Auckland train staff have to overcome their Kiwi tolerance and show no mercy to tardy passengers to improve "appalling punctuality", say senior transport officials.
There will be no exceptions for passengers such as Auckland Transport board member Ian Parton, who admitted to his fellow directors that a train driver waited for him at Remuera Station yesterday morning as he ran down a platform ramp.
A 2.9 per cent fall in rail patronage last month from the previous May raised the heat at the board's monthly meeting on poor time-keeping, particularly on the eastern line through Glen Innes.
Although annual patronage rose 13 per cent, to 10.95 million passenger trips, Auckland Council transport chairman Mike Lee said the monthly figure was symptomatic of a systemic problem causing "appalling punctuality on the eastern line".
Only 71 per cent of services on the line arrived at their destination within five minutes of scheduled times, compared with 81 per cent throughout the region, although that was better than 68.1 per cent in April.
Whereas declines usually occurred in months when there were fewer working days than the comparative period, Mr Lee said there were more of those last month than in May last year. "It just reinforces we are dealing with a market made up of people who have choices," he said, regarding last month's rail patronage figure - which was in contrast to an overall 8.7 per cent increase in public transport trips, including 13.6 per cent on the ferries.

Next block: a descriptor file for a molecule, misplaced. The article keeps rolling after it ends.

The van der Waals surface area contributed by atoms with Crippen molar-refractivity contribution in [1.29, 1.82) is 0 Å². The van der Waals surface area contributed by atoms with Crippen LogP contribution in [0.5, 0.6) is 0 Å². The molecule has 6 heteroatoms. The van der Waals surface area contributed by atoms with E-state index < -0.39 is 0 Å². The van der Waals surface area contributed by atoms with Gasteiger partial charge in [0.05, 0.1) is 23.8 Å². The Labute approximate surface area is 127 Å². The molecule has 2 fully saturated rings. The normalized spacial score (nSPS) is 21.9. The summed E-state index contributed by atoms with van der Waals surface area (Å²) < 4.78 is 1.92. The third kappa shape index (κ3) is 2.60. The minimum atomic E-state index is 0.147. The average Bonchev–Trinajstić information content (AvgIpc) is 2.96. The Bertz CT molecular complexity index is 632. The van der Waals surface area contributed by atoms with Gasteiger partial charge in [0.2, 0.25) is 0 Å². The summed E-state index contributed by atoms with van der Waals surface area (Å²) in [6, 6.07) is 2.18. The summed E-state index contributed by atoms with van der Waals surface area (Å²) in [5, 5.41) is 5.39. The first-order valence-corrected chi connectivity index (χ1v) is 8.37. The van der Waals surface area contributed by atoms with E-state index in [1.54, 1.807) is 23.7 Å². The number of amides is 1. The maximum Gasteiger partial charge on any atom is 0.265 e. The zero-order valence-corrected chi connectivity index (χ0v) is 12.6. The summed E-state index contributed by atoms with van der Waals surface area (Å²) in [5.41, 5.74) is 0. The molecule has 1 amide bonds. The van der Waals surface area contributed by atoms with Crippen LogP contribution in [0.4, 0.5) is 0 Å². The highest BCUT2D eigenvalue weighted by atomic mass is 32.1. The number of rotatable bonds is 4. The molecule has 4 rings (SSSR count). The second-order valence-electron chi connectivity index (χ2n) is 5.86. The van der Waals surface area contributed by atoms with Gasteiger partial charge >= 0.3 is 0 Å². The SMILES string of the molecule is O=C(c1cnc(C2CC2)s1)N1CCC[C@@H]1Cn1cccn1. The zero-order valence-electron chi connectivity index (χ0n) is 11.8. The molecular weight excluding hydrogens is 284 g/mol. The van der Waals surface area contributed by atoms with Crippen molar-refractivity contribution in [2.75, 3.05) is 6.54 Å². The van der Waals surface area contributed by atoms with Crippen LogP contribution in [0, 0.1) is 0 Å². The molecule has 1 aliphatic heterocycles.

"We have to think about the quality of the offering."
He blamed the time trains took to disembark and load passengers at stations, as well as continuing signals failures, a KiwiRail responsibility.
Auckland Transport chief executive David Warburton said time-keeping needed to be more rigorous.
People had to get used to trains not waiting for them if they were 30 seconds late. Dr Parton acknowledged services had to become more attractive, saying an Auckland Plan target of doubling public transport to 140 million annual passenger trips by 2022 was "a major ask and it's not going to happen by accident".
But during an inspection of a "mock-up" electric train carriage, Auckland Mayor Len Brown hailed the new fleet being built for the region for almost $500 million as an example of what was needed to meet the goal.
"We've got an old system we've been looking to replace for years and we're finally at that point," he said.
The first of 57 three-car trains to be built in Spain are due to start running in Auckland in 2014.